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    ABSTRACT: Gemcitabine (G) and docetaxel (D) are commonly used to treat recurrent/metastatic soft tissue sarcoma. This study tested the hypothesis that outcomes would be improved by addition of bevacizumab (B). The initial design was randomized double-blind trial of G + D + B versus G + D + placebo. Due to slow accrual this was modified to single-arm open-label G + D + B. Eligible patients had diagnosis of leiomyosarcoma, pleomorphic undifferentiated sarcoma, pleomorphic liposarcoma, or angiosarcoma. Treatment was B 15 mg/kg on d1, G 900 mg/m2 on d1 and d8, and D 75 mg/m2 on d8, q21d. Primary endpoint was progression-free survival (PFS) at 6 months and would be met if ≥17 patients were progression-free at 6 m. Secondary endpoints are response rate, PFS at 3 m, overall survival, and toxicity. Of 44 patients enrolled, 35 were treated with GDB and evaluable for safety and efficacy. Median age was 55, 50% male, most ECOG 0. Toxicity is mostly myelosuppression with one deep vein thrombosis and one small bowel perforation possibly related to B. There were 17 partial responses (49%) by RECIST 1.1. Among 35 patients, the number who remained on study and progression-free was 24 at 3 m and 15 at 6 m. 9 withdrew prior to 6 m for reasons other than toxicity or progression. PFS at 6 m was 65% (95% CI: 51–85%). The primary endpoint of 6 m PFS was not met due to censoring of patients who withdrew. However PFS at 3 m (76%) was promising and response rate was higher than expected from G + D.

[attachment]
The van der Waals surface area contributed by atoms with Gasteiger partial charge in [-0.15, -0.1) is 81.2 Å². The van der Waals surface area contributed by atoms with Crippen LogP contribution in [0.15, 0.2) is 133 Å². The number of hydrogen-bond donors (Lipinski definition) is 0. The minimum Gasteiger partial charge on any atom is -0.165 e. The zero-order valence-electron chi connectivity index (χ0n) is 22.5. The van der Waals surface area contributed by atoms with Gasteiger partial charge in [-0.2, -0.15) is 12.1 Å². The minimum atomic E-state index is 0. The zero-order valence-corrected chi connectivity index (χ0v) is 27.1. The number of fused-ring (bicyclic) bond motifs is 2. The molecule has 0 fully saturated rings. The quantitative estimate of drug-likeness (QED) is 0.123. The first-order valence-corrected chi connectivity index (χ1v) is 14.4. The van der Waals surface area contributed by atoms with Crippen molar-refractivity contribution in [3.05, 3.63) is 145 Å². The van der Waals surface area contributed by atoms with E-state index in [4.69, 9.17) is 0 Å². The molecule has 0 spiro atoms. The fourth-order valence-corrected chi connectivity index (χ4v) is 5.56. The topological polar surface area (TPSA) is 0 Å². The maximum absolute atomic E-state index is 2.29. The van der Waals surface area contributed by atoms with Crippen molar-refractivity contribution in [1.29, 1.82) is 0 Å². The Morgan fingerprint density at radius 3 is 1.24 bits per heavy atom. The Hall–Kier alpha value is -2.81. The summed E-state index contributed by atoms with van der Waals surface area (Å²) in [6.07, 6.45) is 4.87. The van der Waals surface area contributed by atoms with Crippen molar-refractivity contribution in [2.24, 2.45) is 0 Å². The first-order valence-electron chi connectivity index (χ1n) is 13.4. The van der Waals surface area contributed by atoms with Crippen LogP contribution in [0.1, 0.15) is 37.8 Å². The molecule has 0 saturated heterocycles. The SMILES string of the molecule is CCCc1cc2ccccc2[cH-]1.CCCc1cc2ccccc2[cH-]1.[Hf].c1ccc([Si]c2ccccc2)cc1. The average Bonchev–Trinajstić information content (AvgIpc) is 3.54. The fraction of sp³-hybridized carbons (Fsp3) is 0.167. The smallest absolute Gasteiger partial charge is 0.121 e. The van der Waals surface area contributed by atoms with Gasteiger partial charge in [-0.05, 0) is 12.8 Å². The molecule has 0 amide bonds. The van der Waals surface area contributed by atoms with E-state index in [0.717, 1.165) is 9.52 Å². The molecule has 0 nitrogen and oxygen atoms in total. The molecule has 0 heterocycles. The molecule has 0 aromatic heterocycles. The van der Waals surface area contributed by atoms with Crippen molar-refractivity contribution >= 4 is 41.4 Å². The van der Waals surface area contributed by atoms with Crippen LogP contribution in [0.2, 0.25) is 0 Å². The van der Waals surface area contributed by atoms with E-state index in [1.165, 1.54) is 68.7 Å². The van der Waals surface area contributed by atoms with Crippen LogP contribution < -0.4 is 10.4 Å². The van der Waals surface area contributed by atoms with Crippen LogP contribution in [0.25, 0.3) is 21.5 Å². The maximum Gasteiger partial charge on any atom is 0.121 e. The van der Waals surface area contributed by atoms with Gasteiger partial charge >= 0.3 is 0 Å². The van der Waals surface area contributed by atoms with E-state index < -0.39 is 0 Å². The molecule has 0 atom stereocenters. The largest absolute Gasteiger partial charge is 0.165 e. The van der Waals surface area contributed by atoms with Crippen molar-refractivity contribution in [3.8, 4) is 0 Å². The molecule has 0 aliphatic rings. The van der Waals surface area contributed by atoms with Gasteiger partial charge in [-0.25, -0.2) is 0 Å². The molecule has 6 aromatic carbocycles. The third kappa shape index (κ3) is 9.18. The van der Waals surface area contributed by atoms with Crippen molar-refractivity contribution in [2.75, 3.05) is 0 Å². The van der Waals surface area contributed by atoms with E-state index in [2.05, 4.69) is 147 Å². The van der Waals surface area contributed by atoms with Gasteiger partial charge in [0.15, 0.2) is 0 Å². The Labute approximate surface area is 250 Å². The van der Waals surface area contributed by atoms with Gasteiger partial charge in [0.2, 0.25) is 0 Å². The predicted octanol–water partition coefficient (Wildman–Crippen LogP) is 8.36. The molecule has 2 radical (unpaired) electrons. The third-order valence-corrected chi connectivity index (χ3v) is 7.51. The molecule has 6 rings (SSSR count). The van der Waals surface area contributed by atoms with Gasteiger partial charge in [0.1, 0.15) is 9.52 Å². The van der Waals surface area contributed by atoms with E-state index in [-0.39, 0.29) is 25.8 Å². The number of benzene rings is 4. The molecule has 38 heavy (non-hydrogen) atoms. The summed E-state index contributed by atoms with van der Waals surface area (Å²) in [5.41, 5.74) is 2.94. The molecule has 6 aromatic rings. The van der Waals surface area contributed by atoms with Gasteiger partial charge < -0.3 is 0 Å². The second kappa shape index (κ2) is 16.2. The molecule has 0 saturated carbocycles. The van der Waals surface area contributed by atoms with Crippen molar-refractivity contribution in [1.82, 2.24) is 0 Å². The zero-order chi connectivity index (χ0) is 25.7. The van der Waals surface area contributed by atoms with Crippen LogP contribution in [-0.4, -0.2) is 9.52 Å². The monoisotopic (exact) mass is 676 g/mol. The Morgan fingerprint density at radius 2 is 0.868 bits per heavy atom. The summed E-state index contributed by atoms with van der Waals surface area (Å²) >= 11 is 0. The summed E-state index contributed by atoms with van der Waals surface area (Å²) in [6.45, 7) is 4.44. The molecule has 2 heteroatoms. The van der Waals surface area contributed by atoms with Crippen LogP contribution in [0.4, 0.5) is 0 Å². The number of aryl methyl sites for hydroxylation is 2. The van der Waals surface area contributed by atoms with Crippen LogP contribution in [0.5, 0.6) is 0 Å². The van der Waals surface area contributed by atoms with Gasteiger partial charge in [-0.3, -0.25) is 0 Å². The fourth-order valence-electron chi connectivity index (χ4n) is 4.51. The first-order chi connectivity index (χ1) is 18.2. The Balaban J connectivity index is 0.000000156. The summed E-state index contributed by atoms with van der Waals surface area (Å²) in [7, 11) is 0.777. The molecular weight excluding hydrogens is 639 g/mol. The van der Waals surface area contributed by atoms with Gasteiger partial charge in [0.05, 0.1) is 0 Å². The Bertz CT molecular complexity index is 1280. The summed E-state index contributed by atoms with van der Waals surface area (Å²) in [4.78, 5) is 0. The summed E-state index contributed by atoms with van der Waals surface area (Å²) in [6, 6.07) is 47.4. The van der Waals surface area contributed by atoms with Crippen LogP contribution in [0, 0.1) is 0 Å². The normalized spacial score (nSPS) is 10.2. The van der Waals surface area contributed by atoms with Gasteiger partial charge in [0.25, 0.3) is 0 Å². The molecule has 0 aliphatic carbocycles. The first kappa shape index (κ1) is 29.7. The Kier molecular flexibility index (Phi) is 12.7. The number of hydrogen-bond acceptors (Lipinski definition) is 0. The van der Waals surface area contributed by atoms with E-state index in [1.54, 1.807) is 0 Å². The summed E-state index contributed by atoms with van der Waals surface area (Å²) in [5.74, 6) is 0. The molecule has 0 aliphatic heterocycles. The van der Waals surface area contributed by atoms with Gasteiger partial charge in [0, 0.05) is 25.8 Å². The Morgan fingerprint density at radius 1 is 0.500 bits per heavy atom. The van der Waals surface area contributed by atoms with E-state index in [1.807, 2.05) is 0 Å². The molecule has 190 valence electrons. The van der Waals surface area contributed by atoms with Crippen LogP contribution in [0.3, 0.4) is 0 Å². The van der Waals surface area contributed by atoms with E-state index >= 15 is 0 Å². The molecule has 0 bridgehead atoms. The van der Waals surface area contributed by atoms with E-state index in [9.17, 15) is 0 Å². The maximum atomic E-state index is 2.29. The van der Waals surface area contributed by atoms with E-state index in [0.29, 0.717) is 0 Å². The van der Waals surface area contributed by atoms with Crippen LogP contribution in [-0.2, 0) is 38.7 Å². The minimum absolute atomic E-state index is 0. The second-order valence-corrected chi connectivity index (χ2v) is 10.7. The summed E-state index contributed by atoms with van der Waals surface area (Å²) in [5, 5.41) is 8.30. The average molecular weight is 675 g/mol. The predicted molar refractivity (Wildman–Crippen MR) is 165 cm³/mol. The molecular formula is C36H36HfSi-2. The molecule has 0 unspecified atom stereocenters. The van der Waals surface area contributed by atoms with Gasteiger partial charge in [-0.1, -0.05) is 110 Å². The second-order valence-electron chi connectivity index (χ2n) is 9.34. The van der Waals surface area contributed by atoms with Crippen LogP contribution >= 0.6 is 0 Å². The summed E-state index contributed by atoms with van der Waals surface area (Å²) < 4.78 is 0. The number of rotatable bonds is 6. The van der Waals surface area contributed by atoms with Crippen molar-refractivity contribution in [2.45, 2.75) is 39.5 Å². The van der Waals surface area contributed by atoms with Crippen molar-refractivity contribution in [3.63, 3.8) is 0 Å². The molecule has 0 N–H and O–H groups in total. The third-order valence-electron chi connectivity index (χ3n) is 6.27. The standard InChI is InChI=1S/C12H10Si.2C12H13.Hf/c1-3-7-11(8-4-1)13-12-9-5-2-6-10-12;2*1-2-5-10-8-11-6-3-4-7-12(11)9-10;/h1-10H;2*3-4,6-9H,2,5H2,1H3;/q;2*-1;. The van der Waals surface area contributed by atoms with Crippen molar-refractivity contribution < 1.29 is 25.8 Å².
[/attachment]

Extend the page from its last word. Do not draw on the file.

Sarcoma 05/2015; 2015:1-7. DOI:10.1155/2015/532478
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    ABSTRACT: Desmoplastic small round cell tumor (DSRCT), a rare, aggressive neoplasm, has a poor prognosis. In this prospective study, we evaluated the role of myeloablative chemotherapy, followed by autologous stem cell transplant in improving survival in DSRCT. After high-dose induction chemotherapy and surgery, 19 patients with chemoresponsive DSRCT underwent autologous stem cell transplant. Myeloablative chemotherapy consisted of carboplatin (400-700 mg/m2/day for 3 days) + thiotepa (300 mg/m2/day for 3 days) ± topotecan (2 mg/m2/day for 5 days). All patients were engrafted and there was no treatment-related mortality. Seventeen patients received radiotherapy to sites of prior or residual disease at a median of 12 weeks after transplant. Five-year event-free and overall survival were 11 ± 7% and 16 ± 8%, respectively. Two patients survive disease-free 16 and 19 years after transplant (both in complete remission before transplant). 14 patients had progression and died of disease at a median of 18 months following autologous transplant. These data do not justify the use of myeloablative chemotherapy with carboplatin plus thiotepa in patients with DSRCT. Alternative therapies should be considered for this aggressive neoplasm.
    Sarcoma 05/2015; 2015:1-9. DOI:10.1155/2015/269197